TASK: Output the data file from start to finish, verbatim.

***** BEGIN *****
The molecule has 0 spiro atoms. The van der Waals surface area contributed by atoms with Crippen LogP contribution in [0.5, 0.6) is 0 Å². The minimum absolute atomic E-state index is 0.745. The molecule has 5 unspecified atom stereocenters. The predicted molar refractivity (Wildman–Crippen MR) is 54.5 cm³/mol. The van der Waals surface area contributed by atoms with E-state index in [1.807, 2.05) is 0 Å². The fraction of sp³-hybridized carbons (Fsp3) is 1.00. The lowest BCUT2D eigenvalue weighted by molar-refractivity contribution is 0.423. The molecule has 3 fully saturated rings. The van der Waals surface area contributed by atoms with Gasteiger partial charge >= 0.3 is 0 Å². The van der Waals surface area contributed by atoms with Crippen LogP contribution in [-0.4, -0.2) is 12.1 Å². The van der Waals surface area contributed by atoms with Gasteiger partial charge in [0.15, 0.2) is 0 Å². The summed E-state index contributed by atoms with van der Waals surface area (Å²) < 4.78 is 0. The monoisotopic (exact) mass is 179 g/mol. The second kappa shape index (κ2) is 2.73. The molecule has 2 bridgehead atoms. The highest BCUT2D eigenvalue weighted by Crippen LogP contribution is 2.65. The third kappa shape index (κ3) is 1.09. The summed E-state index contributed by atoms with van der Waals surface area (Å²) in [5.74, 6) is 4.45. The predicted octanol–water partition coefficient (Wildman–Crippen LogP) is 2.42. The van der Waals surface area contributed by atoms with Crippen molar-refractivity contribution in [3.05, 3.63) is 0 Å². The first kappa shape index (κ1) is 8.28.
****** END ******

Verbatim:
The molecule has 0 spiro atoms. The van der Waals surface area contributed by atoms with Crippen LogP contribution in [0.5, 0.6) is 0 Å². The minimum absolute atomic E-state index is 0.745. The molecule has 5 unspecified atom stereocenters. The predicted molar refractivity (Wildman–Crippen MR) is 54.5 cm³/mol. The van der Waals surface area contributed by atoms with E-state index in [1.807, 2.05) is 0 Å². The fraction of sp³-hybridized carbons (Fsp3) is 1.00. The lowest BCUT2D eigenvalue weighted by molar-refractivity contribution is 0.423. The molecule has 3 fully saturated rings. The van der Waals surface area contributed by atoms with Gasteiger partial charge >= 0.3 is 0 Å². The van der Waals surface area contributed by atoms with Crippen LogP contribution in [-0.4, -0.2) is 12.1 Å². The van der Waals surface area contributed by atoms with Gasteiger partial charge in [0.15, 0.2) is 0 Å². The summed E-state index contributed by atoms with van der Waals surface area (Å²) < 4.78 is 0. The monoisotopic (exact) mass is 179 g/mol. The second kappa shape index (κ2) is 2.73. The molecule has 2 bridgehead atoms. The highest BCUT2D eigenvalue weighted by Crippen LogP contribution is 2.65. The third kappa shape index (κ3) is 1.09. The summed E-state index contributed by atoms with van der Waals surface area (Å²) in [5.74, 6) is 4.45. The predicted octanol–water partition coefficient (Wildman–Crippen LogP) is 2.42. The van der Waals surface area contributed by atoms with Crippen molar-refractivity contribution in [3.05, 3.63) is 0 Å². The first kappa shape index (κ1) is 8.28.